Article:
Review: De humani corporis fabrica
by David Katz
- CANNES 2022: Gut-wrenching but never grotesque, Lucien Castaing-Taylor and Véréna Paravel’s new documentary is an opera of the operating table
Lucien Castaing-Taylor and Véréna Paravel are unique in the current non-fiction world for approaching their work not as mere documentarians, but also as anthropologists. That is, as scholars of human cultures and their development over time. De humani corporis fabrica [+see also:
interview: Véréna Paravel, Lucien Cast…
film profile], for all that’s troubling about it, will serve as a record of how advanced societies treat complex medical ailments at this stage in the 21st century. Through this, another thought comes to mind – will what’s on display here seem primitive however many decades hence?
Their first feature to premiere at Cannes, where it bowed last week in the Directors’ Fortnight, De humani corporis fabrica is like if one of Frederick Wiseman’s immersive documentary studies instead had rougher, rawer imagery, with grot and gunge seeping into each pristinely controlled frame. Here, Castaing-Taylor and Paravel – most noted for their 2012 fishing-industry account Leviathan [+see also:
film profile] – take their cameras, and borrow a few of their hosts’ own imaging technologies, to survey a number of French hospitals and their surgical and intensive care units.
The early months of one’s medical-school training involve hospital visits like these – “living” seminars where doctors-to-be can gather around the equipment, machinery and bloody tissue, and ask questions (or maybe joke – medics have an infamous sense of humour). The process can also be one of desensitisation, where exposure to organs extracted and turned inside out should no longer raise the medical professional’s own blood pressure. De humani corporis fabrica – a film whose extremity caused reams of walkouts at its first screening – can be a bit like trying to absorb “Surgery 101” in less than two hours, where the objects being pointed out lose their meaning, leaving us to immerse ourselves in endoscopic views that show off our insides as expressionistic sites of vivid colour.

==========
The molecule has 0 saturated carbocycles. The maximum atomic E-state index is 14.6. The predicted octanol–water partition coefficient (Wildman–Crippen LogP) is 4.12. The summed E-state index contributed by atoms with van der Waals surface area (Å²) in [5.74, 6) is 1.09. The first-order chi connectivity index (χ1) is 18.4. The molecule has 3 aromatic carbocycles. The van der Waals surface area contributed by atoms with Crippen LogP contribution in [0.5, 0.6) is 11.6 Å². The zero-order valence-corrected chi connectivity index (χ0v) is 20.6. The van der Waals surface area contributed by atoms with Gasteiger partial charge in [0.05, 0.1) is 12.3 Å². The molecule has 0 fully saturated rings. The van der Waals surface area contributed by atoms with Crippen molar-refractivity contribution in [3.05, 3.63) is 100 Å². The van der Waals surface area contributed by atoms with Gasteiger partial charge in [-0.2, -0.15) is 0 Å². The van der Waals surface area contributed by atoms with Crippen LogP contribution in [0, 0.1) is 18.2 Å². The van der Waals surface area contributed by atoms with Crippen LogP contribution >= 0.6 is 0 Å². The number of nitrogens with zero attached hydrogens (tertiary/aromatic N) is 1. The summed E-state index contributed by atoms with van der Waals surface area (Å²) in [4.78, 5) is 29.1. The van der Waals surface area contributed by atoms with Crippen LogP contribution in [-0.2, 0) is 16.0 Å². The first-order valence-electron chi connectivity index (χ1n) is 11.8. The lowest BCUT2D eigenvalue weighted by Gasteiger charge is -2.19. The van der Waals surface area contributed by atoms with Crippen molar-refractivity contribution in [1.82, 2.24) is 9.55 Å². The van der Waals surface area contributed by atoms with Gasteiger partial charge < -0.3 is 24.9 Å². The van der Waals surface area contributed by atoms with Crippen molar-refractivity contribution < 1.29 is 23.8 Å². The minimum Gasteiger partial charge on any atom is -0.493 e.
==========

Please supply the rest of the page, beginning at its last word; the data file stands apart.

When the most extreme work in the horror genre can only showcase simulated gore, this is the authentic stuff, shown with academic disinterest and chilliness by the filmmakers. After a short prologue – a clearing of the throat – following a security guard patrolling the hospital’s underground car park, the succeeding image shows a man’s skull being prepared for neurosurgery, with a hole bored in the periosteum for a thin vertical instrument, and an endoscopic camera, to travel through. The directorial duo received many accusations of dreadful taste for their revolting, yet sometimes insightful, cannibal portrait Caniba [+see also:
film profile], and this discomfort returns again, although their provocations – justified, for them, by cutting-edge thinking in their realm of the social sciences – are always deliberate. And the positive, or humanist, aspect of this film makes itself known as we realise this procedure has been a success, and that the trade-off for this physical pain and indignity is the saving of someone’s life.
Juxtaposed with the off-screen voices of the doctors, who converse about mundane things, make the occasional dark joke, and sometimes complain about stressful hours and working conditions, we journey with the filmmakers from head to toe: intra-pupil eye surgery, a cancer examination involving a biopsy of a full breast, a prostatectomy, and a procedure where an instrument that looks like a hair straightener in, to quote, “a Kalashnikov setting”, encases a penis and then aggressively judders on top of it.
This film is a real achievement – one of the most detailed visual anatomies, supplemented by movement and sound, of what we are actually composed of to date.
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